Stanford Special Teams Coach Bill Polian is not sure whether place kicker Jordan Williamson will be able to kick against Notre Dame, but his recent absence has had an impact. Eric Whitaker has neither the range nor the accuracy of Williamson, and this may be a factor in a close game. Punter David Green is rarely victimized by a long return and is unlikely to suffer that fate on Saturday.
Notre Dame’s chances diminished somewhat when Gray went down, but a victory is not out of the question. The Irish must avoid digging a hole with turnovers or otherwise falling behind early such that Kelly feels compelled to abandon the running game. Stanford does not appear to have the same energy it displayed earlier in the season, and the exhausting win over USC may have taken some life out of them. Luck is still outstanding even without Owusu, and the recent media noise that he has fallen behind in the Heisman race could provide unwanted pressure as much as extra motivation.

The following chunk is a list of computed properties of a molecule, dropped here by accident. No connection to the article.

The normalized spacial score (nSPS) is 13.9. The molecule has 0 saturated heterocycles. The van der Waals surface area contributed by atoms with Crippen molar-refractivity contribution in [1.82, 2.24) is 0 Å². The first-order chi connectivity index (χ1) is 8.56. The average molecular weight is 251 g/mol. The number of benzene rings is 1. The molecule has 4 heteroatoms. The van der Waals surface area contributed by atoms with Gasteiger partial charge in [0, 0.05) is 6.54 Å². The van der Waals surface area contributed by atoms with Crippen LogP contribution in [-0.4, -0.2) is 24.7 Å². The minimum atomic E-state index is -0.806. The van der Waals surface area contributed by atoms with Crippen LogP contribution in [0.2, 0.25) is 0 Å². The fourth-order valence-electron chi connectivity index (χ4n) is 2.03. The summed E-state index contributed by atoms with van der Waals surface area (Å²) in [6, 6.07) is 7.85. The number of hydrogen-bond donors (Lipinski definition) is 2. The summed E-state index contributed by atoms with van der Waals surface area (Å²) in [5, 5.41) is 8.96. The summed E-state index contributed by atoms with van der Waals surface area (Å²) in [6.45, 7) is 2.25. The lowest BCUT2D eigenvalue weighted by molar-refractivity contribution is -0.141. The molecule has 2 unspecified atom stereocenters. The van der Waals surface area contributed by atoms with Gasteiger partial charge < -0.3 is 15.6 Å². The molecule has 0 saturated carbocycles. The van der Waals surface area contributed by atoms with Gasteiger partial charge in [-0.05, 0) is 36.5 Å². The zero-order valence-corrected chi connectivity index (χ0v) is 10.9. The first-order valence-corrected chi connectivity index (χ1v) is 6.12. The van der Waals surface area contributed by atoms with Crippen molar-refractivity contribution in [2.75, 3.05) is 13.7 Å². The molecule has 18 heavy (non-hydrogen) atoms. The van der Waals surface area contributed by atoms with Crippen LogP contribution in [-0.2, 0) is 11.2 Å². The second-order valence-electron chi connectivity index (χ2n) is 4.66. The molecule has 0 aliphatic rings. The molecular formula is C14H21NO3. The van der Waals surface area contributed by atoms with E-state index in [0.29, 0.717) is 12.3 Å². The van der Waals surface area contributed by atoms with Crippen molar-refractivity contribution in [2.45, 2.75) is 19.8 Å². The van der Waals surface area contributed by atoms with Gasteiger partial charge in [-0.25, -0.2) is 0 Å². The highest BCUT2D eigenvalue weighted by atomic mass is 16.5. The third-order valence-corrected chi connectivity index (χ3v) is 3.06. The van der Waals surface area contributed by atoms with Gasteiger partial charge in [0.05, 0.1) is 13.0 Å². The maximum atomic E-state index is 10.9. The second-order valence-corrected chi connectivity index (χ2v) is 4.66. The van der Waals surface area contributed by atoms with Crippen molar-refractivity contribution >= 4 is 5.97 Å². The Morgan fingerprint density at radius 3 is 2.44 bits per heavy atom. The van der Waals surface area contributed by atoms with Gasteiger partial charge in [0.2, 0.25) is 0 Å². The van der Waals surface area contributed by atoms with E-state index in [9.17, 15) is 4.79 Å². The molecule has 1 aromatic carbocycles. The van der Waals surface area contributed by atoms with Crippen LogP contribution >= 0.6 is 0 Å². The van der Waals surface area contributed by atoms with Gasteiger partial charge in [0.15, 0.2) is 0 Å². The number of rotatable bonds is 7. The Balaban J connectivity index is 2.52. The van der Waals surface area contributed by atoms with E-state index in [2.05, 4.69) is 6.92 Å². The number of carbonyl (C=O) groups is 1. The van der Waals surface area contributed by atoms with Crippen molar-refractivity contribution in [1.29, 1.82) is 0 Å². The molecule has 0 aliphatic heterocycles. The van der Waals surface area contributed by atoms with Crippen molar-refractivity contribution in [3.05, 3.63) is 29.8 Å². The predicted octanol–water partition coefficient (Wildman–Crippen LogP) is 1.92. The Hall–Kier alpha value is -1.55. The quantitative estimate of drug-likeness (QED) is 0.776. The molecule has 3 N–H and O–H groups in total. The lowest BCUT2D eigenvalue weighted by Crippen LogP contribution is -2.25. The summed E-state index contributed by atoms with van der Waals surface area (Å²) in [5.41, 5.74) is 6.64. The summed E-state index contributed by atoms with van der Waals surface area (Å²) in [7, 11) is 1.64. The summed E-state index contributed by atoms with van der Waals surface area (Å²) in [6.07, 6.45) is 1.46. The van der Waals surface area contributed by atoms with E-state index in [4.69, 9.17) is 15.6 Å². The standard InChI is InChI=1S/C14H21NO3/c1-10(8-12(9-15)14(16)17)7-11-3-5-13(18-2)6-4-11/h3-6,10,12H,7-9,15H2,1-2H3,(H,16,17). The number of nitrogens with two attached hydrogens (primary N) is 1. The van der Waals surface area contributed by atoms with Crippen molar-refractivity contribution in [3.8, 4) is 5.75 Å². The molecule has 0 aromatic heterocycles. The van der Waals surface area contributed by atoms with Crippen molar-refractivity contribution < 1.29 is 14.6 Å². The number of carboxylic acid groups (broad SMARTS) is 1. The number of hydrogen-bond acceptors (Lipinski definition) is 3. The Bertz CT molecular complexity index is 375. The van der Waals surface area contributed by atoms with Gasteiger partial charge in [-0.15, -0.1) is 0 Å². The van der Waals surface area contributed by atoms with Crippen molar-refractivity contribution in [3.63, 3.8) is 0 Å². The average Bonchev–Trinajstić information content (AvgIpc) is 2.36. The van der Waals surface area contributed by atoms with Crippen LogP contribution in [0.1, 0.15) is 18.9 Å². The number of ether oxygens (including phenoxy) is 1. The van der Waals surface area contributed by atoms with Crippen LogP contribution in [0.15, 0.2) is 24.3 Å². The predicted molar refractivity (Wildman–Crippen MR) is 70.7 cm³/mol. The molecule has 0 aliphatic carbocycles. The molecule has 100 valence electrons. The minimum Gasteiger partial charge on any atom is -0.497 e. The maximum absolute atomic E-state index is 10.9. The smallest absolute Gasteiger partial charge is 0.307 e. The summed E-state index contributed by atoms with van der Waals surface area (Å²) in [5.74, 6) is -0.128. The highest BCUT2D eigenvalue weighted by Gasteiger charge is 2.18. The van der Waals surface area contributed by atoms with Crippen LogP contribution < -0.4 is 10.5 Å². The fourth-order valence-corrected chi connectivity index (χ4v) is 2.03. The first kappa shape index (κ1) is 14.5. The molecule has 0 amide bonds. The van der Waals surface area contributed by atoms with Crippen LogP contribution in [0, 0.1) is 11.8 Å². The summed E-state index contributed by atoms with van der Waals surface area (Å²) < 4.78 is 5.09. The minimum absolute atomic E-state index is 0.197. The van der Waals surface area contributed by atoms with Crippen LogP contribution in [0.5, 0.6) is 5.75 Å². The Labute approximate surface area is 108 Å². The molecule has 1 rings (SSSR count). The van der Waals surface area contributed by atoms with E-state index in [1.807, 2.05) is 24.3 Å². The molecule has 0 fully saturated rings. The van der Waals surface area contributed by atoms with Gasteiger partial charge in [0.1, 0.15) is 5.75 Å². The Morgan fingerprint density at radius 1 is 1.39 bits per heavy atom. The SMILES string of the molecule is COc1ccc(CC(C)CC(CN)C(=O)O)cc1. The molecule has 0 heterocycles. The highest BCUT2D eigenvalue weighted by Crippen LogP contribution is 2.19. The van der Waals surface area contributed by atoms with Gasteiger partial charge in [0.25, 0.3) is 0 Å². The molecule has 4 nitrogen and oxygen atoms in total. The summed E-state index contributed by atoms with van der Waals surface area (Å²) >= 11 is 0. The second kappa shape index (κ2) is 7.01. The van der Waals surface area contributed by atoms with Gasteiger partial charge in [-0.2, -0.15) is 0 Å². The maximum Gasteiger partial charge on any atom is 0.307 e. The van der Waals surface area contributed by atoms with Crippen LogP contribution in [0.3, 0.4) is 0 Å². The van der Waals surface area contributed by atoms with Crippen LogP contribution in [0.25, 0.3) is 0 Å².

Stanford’s recent history suggests they will score at least 30 points, so Notre Dame must also move the ball well and finish drives with touchdowns. It’s unfair to Rees to have to make the reads and throws to match an exceptional senior, but that’s what it may take for the Irish to win unless defense or special teams can contribute in some unexpected way. Time of possession and fatigue may be a factor, particularly as it relates to Notre Dame’s defense. Rees and company cannot afford too many three and outs, even if they do not score on a given possession.